The Common Eider by Chris Waltho & John C Coulson | Poyser Monographs 2015 | Hardback | 352 pages | 10 plates with colour photos | colour distribution maps| b/w illustrations | b/w maps & tables | ISBN: 9781408125328
Publisher’s View: A common sight around the more northerly shores of the British Isles, the Common Eider is the largest duck in the northern hemisphere. The eider is particularly well adapted to cold-water environments; the insulating properties of eider down are iconic. The species is taxonomically interesting, with a range of well-marked subspecies reflecting the patterns of ice coverage during ancient glaciations, and these ducks have also provided the focus for a number of important behavioural studies, especially on feeding ecology and energy budgets.
Eiders have a long association with humans, and have deep cultural significance in many societies. However, modern lifestyles are exposing these ducks to a wide range of new pressures.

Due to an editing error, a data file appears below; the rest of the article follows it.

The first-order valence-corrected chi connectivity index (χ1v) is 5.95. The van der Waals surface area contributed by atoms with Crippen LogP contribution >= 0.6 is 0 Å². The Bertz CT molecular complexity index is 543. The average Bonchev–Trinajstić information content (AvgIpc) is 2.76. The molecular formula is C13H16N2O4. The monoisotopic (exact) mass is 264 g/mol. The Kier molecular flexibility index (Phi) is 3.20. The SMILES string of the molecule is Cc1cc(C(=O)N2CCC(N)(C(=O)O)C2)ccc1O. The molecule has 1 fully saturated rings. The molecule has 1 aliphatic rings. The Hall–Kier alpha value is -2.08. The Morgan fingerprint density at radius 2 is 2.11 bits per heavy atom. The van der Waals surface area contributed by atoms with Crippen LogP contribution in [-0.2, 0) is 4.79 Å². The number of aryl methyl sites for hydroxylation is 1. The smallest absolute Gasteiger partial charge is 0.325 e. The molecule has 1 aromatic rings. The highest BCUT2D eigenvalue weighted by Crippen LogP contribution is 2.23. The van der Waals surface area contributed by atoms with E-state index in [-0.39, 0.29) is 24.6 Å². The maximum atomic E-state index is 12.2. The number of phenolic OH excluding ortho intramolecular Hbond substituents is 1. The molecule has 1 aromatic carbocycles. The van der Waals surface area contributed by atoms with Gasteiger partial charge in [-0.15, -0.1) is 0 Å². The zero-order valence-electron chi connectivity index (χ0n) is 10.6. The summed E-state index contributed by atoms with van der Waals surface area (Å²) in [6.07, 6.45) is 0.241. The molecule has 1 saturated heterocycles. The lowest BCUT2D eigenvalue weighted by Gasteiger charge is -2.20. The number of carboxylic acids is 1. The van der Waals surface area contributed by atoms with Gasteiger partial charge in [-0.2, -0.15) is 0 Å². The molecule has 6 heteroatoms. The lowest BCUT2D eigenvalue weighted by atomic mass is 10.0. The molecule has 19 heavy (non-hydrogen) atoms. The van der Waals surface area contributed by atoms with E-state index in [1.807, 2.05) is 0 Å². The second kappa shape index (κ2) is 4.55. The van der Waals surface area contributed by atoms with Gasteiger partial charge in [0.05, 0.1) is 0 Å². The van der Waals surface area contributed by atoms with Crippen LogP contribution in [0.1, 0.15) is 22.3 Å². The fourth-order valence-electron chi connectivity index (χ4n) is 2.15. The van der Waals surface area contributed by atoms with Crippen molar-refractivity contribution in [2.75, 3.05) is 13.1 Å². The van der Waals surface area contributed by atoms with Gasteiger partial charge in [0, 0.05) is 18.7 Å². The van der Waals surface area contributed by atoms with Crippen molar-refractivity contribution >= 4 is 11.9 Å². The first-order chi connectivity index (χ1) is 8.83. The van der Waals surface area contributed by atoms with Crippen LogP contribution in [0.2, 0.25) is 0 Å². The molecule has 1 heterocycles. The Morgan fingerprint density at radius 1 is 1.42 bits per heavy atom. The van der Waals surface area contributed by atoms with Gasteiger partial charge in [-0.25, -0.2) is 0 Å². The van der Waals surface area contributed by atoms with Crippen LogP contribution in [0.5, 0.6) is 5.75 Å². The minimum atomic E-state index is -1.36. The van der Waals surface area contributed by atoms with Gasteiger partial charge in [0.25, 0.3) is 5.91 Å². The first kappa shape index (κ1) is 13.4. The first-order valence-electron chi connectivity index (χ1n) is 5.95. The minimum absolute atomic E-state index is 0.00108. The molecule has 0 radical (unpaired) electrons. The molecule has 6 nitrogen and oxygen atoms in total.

‘The Common Eider’ provides a comprehensive portrait of the Common Eider and the two other species in the genus, the King and Spectacled Eiders. Authors Chris Waltho and John Coulson bring together an extensive and diverse international literature, with sections on taxonomy, habitats, breeding biology, population dynamics, diet and foraging, dispersal and migration, and conservation.
Chris Waltho has studied eiders for more than thirty years, with his research based around the Firth of Clyde, home to the largest population in the British Isles. An experienced aerial surveyor of sea ducks and divers, Chris has been the president of the Scottish Ornithologist’s Club since 2007.
Over more than 40 years of research, John Coulson has made outstanding contributions to the behavioural ecology of colonially breeding seabirds and our understanding of coloniality in birds. A former Reader in Zoology at the University of Durham, Coulson was awarded the Godman-Savin Medal by the British Ornithologists’ Union in 1992.
Fatbirder View: First class and very comprehensive treatment of this familiar and much-loved species. Excellent photo choice, going not for ‘art’ but science showing features, behaviour etc. As the publisher says its all here including treatments of its two close relatives. Poyser monographs never seem to dip below an incredibly high bar. Excellent!